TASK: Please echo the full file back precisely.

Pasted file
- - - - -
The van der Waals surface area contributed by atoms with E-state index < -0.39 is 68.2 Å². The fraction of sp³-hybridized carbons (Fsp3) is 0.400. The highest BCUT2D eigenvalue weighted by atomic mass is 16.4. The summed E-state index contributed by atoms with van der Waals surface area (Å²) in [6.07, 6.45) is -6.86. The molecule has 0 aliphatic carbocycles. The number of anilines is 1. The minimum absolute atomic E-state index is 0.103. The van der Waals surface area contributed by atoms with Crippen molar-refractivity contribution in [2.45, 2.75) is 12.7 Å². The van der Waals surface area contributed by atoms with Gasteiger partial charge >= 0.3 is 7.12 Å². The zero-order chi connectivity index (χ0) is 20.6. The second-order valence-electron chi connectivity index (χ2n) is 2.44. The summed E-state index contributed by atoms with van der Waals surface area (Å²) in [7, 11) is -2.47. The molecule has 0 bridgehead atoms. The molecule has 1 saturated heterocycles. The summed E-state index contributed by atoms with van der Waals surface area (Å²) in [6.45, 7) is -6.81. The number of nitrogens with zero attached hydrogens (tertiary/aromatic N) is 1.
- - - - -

The van der Waals surface area contributed by atoms with E-state index < -0.39 is 68.2 Å². The fraction of sp³-hybridized carbons (Fsp3) is 0.400. The highest BCUT2D eigenvalue weighted by atomic mass is 16.4. The summed E-state index contributed by atoms with van der Waals surface area (Å²) in [6.07, 6.45) is -6.86. The molecule has 0 aliphatic carbocycles. The number of anilines is 1. The minimum absolute atomic E-state index is 0.103. The van der Waals surface area contributed by atoms with Crippen molar-refractivity contribution in [2.45, 2.75) is 12.7 Å². The van der Waals surface area contributed by atoms with Gasteiger partial charge >= 0.3 is 7.12 Å². The zero-order chi connectivity index (χ0) is 20.6. The second-order valence-electron chi connectivity index (χ2n) is 2.44. The summed E-state index contributed by atoms with van der Waals surface area (Å²) in [7, 11) is -2.47. The molecule has 0 bridgehead atoms. The molecule has 1 saturated heterocycles. The summed E-state index contributed by atoms with van der Waals surface area (Å²) in [6.45, 7) is -6.81. The number of nitrogens with zero attached hydrogens (tertiary/aromatic N) is 1.